- Children from different marriages and your current spouse are not given the treatment you desire.
- Your charitable goals are not met at all or not in the most tax efficient manner.
DIY Estate Planning or Use a Professional?
There are many companies that sell estate planning documents online that you can download and execute yourself quickly at a fraction of what an attorney would cost. Should you use one of these services or should you seek out expert advice from a qualified professional?
Estate Planning Professional
Using an actual estate planning professional will always be the safer option. It is also likely the more expensive option. The cost of paying a professional to help you with your estate planning will depend on where you live, the specific professional, the services you seek, and your specific situation. To get an idea of the cost, look up a few estate planning professionals in your area and ask what they charge.
When you use an actual professional, you have the reassurance that a trained and skilled practitioner has has looked everything over and that the documents and/or planning reflect your wishes and are legally valid.
If you can afford to pay a professional, then I highly recommend that you use one. It is crucial to use a professional if there is any complexity involved. Also note that although many professionals can assist with various aspects of the estate planning process, only attorneys can draft legal documents. If you need legal documents drafted, such as a will or trust agreements, I highly recommend using an appropriate estate planning attorney.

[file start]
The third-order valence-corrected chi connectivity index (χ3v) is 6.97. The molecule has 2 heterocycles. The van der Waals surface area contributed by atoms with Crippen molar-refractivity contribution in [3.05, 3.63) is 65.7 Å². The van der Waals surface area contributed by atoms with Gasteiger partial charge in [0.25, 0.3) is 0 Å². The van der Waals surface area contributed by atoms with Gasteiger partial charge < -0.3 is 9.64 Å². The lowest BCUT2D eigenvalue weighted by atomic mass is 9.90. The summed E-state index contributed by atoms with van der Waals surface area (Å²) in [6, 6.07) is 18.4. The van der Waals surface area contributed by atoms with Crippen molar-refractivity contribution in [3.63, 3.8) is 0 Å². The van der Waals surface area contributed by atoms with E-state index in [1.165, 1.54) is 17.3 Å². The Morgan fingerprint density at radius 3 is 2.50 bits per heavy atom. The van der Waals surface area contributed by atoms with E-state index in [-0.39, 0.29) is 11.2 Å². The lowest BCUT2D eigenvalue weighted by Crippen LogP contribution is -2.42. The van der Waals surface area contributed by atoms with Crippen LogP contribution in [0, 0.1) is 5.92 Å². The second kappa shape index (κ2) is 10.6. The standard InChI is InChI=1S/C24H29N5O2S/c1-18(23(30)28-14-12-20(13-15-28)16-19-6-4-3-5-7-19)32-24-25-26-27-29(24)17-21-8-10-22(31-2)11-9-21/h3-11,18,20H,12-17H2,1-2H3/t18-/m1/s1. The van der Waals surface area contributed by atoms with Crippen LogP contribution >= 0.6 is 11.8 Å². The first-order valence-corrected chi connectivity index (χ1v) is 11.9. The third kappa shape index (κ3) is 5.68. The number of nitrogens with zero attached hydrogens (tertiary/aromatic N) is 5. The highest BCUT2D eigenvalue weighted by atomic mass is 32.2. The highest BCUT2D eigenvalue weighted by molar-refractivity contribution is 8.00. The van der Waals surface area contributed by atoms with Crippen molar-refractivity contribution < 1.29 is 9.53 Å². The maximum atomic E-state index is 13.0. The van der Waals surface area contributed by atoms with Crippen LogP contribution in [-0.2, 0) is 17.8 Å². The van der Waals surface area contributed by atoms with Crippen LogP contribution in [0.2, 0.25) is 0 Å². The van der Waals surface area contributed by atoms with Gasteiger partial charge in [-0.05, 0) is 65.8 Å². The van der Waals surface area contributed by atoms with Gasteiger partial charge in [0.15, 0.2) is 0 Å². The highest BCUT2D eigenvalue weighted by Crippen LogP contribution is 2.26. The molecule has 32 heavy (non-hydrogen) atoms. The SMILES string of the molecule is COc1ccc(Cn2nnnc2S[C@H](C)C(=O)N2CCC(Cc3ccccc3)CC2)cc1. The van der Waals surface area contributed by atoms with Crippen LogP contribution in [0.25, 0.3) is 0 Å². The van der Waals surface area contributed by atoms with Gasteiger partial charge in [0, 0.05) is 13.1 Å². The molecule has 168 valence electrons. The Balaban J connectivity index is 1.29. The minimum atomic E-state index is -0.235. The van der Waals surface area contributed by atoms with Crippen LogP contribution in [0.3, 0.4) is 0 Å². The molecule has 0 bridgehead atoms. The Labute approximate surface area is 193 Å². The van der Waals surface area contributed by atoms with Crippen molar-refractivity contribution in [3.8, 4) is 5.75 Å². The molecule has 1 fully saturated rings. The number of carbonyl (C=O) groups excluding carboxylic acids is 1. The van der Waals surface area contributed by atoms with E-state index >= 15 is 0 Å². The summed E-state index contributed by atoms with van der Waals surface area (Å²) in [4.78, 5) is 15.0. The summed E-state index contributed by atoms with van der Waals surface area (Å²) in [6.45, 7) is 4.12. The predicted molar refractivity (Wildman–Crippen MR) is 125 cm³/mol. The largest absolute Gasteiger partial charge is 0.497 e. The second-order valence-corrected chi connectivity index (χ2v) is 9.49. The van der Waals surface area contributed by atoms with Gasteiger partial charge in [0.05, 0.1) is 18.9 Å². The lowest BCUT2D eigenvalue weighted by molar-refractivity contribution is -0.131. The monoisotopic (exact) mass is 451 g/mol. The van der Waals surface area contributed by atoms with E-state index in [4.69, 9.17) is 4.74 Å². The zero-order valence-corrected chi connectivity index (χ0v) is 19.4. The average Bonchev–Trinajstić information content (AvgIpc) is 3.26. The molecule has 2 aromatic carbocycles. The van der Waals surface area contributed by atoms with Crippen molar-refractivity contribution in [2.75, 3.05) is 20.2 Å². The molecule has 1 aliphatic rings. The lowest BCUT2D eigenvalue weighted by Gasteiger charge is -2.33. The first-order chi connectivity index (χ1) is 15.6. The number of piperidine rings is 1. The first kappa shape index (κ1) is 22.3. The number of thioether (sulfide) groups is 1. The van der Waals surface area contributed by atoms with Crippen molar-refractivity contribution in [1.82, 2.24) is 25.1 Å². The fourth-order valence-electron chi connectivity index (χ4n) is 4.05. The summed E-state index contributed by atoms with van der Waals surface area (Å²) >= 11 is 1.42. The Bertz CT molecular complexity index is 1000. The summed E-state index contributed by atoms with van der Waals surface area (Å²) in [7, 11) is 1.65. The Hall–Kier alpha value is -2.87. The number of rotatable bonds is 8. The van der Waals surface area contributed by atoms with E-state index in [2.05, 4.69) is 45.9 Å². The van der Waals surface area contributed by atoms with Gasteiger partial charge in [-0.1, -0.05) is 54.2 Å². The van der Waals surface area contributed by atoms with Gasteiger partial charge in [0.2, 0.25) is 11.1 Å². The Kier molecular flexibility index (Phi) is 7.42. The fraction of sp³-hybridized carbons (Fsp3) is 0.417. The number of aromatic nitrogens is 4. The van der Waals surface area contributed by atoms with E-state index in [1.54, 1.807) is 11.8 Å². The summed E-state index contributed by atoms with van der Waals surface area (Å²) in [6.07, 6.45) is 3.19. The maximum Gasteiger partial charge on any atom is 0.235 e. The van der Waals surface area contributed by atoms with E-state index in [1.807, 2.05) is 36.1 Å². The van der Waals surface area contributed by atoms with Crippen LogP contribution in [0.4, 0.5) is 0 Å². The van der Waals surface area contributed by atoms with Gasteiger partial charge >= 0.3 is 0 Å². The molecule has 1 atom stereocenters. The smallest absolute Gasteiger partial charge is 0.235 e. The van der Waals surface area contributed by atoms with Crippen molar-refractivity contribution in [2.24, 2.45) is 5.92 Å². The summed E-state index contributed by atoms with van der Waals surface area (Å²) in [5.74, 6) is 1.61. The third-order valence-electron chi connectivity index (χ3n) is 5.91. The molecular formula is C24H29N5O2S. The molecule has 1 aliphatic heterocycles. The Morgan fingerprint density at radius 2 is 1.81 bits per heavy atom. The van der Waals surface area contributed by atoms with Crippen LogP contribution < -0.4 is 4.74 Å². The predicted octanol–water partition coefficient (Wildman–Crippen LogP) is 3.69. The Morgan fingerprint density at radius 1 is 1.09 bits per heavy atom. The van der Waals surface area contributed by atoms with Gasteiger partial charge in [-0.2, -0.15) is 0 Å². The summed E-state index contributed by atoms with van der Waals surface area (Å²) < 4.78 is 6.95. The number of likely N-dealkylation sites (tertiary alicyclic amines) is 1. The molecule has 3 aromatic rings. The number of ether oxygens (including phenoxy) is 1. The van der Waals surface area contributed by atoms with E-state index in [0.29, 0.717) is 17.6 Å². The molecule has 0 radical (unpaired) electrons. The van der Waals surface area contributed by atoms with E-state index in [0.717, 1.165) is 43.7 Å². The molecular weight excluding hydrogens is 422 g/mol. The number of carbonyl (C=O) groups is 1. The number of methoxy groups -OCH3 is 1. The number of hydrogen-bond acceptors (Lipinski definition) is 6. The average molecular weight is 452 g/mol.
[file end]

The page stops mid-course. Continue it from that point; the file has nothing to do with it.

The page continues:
Do It Yourself
DIY estate planning is far cheaper. You generally answer some questions, and then the software will generate the various legal forms reflecting your answers. However, a professional generally does not review the documents.
Online estate planning documents may be appropriate for people with no legal or financial problems who have a fairly vanilla fact pattern.
Common DIY estate planning options include the following:
Estate planning is a process rather than a “do it and check it off your list” item. As your personal and family circumstances evolve and laws change, your estate plan will likely need to be updated accordingly.
Major events in life are obvious times to review an estate plan:
- Getting married
- Having children or grandchildren
- Getting divorced
My wife and I created our first estate plan shortly after we were married. We had it updated after we moved states, since different states have different laws and requirements.
I generally recommend that people review their estate plan every few years to make sure that it properly reflects their wishes and any new legislation.
Once you have an estate plan in place, make sure all of the documents are organized and stored in a safe place.
For additional information on estate planning, consider reading one of the following books:
- Plan Your Estate
- The Wall Street Journal Complete Estate-Planning Guidebook
- Estate Planning Smarts: A Practical, User-Friendly, Action-Oriented Guide
Do you have an estate plan in place yet? What are your thoughts on estate planning? Leave a comment below!